“Wineries up here might have one white wine; I have four,” says Scotto by way of introducing them. His lineup of whites includes one of the snappier viogniers to come out of the region, the Sera Fina 2013 Sierra Foothills Viognier ($18), an elegant and persistent interpretation made with grapes grown at Clos du Lac Cellars of Ione.
His whites also include the fresh, balanced and well-structured Sera Fina 2013 Sierra Foothills Sauvignon Blanc ($16) and the unusually rich Sera Fina 2013 Sierra Foothills Pinot Grigio ($16), about a quarter of which actually is sauvignon blanc, which Scotto added to prolong the wine’s finish.
His fourth white is a novelty blend inspired by the grape costume he put on the guy who used to dance down by the highway in hopes of attracting visitors. The Dancing Grape Winemaker’s White Blend ($12) is a sweet and beefy mix of sauvignon blanc, chardonnay, viognier and malvasia bianca. “Dancing Grape” is the brand he also uses for a similarly styled and priced blend of red grapes; not as sweet as the white, it’s also more interesting for its complexity, tenacity and peppery spice.
In style, price and accessibility, the “Dancing Grape” wines harken to the Scotto family’s winemaking history, particularly its high-value jug wine Villa Armando, which dates to 1948.
The family’s winemaking history began with Salvatore Scotto, a farmer, sailor and winemaker who emigrated from the Italian island of Ischia west of Naples to New York in 1883. In the early 20th century, his son Dominic was making his living primarily by repairing and rebuilding wooden sailing ships along the East Coast, but on the side he made wine he sold in 5-gallon jugs from a horse-drawn wagon. Then Prohibition came along, but with its repeal he and his brothers opened one of Brooklyn’s first liquor stores, which is still in business, but under different owners.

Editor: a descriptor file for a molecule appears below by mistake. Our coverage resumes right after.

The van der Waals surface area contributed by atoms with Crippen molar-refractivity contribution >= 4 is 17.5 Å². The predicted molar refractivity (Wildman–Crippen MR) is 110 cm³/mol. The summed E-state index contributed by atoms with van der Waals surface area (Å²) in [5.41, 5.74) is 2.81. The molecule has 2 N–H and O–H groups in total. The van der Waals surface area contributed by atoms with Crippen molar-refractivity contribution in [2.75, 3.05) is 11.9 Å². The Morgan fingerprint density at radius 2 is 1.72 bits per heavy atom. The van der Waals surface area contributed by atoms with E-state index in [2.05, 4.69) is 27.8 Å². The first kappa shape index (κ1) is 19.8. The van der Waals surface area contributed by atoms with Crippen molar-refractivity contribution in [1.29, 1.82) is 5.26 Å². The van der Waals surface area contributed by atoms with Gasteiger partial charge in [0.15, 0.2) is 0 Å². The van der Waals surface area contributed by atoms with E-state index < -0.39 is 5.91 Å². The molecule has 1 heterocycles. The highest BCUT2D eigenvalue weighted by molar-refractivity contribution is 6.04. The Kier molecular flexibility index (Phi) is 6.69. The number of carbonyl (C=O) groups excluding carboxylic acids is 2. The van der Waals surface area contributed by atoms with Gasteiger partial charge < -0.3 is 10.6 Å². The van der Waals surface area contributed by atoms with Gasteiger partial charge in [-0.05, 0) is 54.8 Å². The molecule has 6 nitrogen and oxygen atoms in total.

One of Dominic’s sons, Anthony, picked up his father’s practice of making wine, bottling it in jugs and selling it by cart. By 1963, however, Anthony was ready to split for California, so he bought a winery at Pleasanton in the San Francisco Bay Area and turned over to his brothers the family’s Brooklyn wine company.
In 1948, during their Brooklyn heyday, the Scottos introduced Villa Armando. “It was a Prohibition-era bathtub-style wine – sweet and high in alcohol,” says Paul Scotto, one of Anthony’s grandsons, who grew up near the Pleasanton winery and who continues to live with his family in Concord.